Sunday, June 21, 2009

The violence of non-violence

I am a big believer in the philosophy of non-violence.

People like Mahatma Gandhi and Martin Luther King Jr. are heroes of mine.

What really gets me steamed though is all of the activists out there who claim the heritage of these men, and who claim to genuinely believe in non-violence, but who simultaneously strive to achieve their goals by using the power of the state to inflict violence on others.

I find this to be exasperating for two reasons.

First of all, by behaving in this fashion they smear all of us who believe in non-violence with the label of hypocrisy and dissuade others who might otherwise be attracted to this philosophy.

Secondly I believe that many of those who practice this hypocrisy are not actually aware on a conscience level that they are acting at odds with their own beliefs.

I believe this to be so because the very existence of the state blinds them to the reality of what they are doing.

I believe that the impulse to use coercion against our fellow human beings is fundamentally due to an inability to control our fears.

When we are unable to control our fears, we must choose between the fight or flight response. When we choose to fight we usually choose to exercise control over our environment in some fashion.

When we do this ourselves by directly imposing our will on other human beings there is at least the possibility of connecting with that other human being. There is the chance that we will become aware of the pain and suffering that we are causing to them.

There is a chance that we may choose to stop hurting them.

There is a chance that we may choose to feel remorse and to seek to make amends for causing harm to them.

Of course, if the inability to control a strong fear is significant, we may instead choose to turn off our empathy for them, become self absorbed, get and stay angry and to morally justify what we know in our heart to be immoral. This is, of course, the path chosen by all of the monsters of history.

So, when we choose to do the deed ourselves, there is at least a chance that we will not descend into evil.

However, when we choose to exercise coercion indirectly by asking someone else to do it for us, this possibility is much more remote.

When we choose to vote this is what we are doing and this is why voting in particular and democracy in general is so incredibly evil.

When we cast a ballot we are choosing to employ another human being to exercise coercion on our behalf.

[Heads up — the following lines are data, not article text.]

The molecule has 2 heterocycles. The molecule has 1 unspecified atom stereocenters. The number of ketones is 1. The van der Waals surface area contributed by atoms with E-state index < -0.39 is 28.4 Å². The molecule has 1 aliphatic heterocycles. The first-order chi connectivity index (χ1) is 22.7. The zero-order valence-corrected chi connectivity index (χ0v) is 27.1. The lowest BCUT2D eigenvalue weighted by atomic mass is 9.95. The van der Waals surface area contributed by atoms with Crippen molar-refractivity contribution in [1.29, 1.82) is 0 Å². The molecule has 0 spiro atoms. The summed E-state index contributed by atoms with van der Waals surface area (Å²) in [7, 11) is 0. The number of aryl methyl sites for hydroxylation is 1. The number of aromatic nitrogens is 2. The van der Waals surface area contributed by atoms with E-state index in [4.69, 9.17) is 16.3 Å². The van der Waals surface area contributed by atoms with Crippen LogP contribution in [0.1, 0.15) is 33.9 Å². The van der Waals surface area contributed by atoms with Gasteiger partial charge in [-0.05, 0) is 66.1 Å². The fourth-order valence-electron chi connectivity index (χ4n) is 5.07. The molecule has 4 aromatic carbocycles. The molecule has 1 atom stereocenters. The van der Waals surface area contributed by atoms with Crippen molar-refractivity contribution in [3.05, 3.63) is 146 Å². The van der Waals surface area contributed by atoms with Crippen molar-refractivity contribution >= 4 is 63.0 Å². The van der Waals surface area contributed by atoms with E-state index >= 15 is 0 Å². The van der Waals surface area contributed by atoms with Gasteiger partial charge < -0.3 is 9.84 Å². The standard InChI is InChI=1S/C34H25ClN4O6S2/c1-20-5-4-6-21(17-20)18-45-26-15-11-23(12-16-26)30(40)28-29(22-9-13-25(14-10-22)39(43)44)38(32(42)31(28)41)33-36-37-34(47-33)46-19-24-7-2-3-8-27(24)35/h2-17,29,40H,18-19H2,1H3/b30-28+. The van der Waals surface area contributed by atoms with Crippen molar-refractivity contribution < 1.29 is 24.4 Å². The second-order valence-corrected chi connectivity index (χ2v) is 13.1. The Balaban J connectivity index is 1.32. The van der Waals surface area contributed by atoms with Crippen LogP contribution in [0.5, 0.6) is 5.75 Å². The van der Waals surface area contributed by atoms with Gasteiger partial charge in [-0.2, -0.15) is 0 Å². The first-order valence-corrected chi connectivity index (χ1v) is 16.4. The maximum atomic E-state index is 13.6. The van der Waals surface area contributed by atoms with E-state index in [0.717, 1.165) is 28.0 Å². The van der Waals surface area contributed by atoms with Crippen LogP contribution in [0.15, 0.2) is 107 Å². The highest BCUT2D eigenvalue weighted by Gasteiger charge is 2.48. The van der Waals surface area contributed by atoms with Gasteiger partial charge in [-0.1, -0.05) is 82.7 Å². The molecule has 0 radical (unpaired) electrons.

Laws are passed for this purpose.

The violence of the state is then used to impose force on our victims.

But all of this is out-of-sight and out-of-mind for the voters.

We never have to see the pain and suffering that these human beings feel, thus we are never able to feel remorse for what we have done.

And nobody who works for the state is willing to accept responsibility for this evil.

They all pass the buck.

The police officers who serve the fines, and throw human beings into dehumanizing cages where they will be raped and brutalized always say the same thing … “I’m just following the law” … “I’m just doing my job”.

And when our victims seek empathy from organs of governments who administer these laws, they always say the same thing … “I’m just following the law” … “I’m just doing my job”.

Few people in our society realize what is really going.

Few people see the big picture.

Few people understand the true dynamics of the larger forces that are really at work here and where all this is ultimately leading us to.

Few people understand the role that they themselves are playing to bring this about and the role that they could play to prevent it from being so if they so chose.

A vicious self-reinforcing cycle is at work …

The state grows in proportion to the inability of individuals to control their fears and the inability of individuals to control their fears grows in proportion to the growth of the state.

The increase in the rate of taxation …
the increase in the ferocity of invasive laws which destroy individual liberty and seek to control every aspect of the life of the individual …
the increase in the dependency of the individual on the state and the feeling of dis-empowerment …
These symptoms of the growth of the state serve only to increase the stress of the individual who more often than not seeks to decrease that stress by paradoxically giving the state more power.